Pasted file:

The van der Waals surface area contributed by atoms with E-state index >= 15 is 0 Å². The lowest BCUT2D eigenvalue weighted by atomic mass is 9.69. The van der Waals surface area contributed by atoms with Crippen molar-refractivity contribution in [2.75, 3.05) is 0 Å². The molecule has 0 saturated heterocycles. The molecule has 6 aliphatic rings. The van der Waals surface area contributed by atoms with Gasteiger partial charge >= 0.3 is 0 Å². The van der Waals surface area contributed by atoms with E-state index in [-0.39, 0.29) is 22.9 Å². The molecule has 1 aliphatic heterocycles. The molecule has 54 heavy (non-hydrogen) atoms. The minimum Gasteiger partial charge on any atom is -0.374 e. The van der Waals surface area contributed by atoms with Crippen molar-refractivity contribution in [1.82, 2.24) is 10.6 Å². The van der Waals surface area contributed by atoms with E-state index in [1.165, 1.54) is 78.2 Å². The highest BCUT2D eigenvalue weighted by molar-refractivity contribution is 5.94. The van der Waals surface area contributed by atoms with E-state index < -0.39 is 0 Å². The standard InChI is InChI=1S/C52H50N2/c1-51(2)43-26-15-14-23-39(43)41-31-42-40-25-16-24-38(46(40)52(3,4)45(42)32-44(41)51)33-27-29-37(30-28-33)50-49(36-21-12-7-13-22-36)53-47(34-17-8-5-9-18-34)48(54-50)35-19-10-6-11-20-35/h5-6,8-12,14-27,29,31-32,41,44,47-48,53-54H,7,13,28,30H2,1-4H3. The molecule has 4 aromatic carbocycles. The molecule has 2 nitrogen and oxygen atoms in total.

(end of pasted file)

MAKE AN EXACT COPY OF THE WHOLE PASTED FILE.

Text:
The van der Waals surface area contributed by atoms with E-state index >= 15 is 0 Å². The lowest BCUT2D eigenvalue weighted by atomic mass is 9.69. The van der Waals surface area contributed by atoms with Crippen molar-refractivity contribution in [2.75, 3.05) is 0 Å². The molecule has 0 saturated heterocycles. The molecule has 6 aliphatic rings. The van der Waals surface area contributed by atoms with Gasteiger partial charge >= 0.3 is 0 Å². The van der Waals surface area contributed by atoms with E-state index in [-0.39, 0.29) is 22.9 Å². The molecule has 1 aliphatic heterocycles. The molecule has 54 heavy (non-hydrogen) atoms. The minimum Gasteiger partial charge on any atom is -0.374 e. The van der Waals surface area contributed by atoms with Crippen molar-refractivity contribution in [1.82, 2.24) is 10.6 Å². The van der Waals surface area contributed by atoms with E-state index in [1.165, 1.54) is 78.2 Å². The highest BCUT2D eigenvalue weighted by molar-refractivity contribution is 5.94. The van der Waals surface area contributed by atoms with E-state index < -0.39 is 0 Å². The standard InChI is InChI=1S/C52H50N2/c1-51(2)43-26-15-14-23-39(43)41-31-42-40-25-16-24-38(46(40)52(3,4)45(42)32-44(41)51)33-27-29-37(30-28-33)50-49(36-21-12-7-13-22-36)53-47(34-17-8-5-9-18-34)48(54-50)35-19-10-6-11-20-35/h5-6,8-12,14-27,29,31-32,41,44,47-48,53-54H,7,13,28,30H2,1-4H3. The molecule has 4 aromatic carbocycles. The molecule has 2 nitrogen and oxygen atoms in total.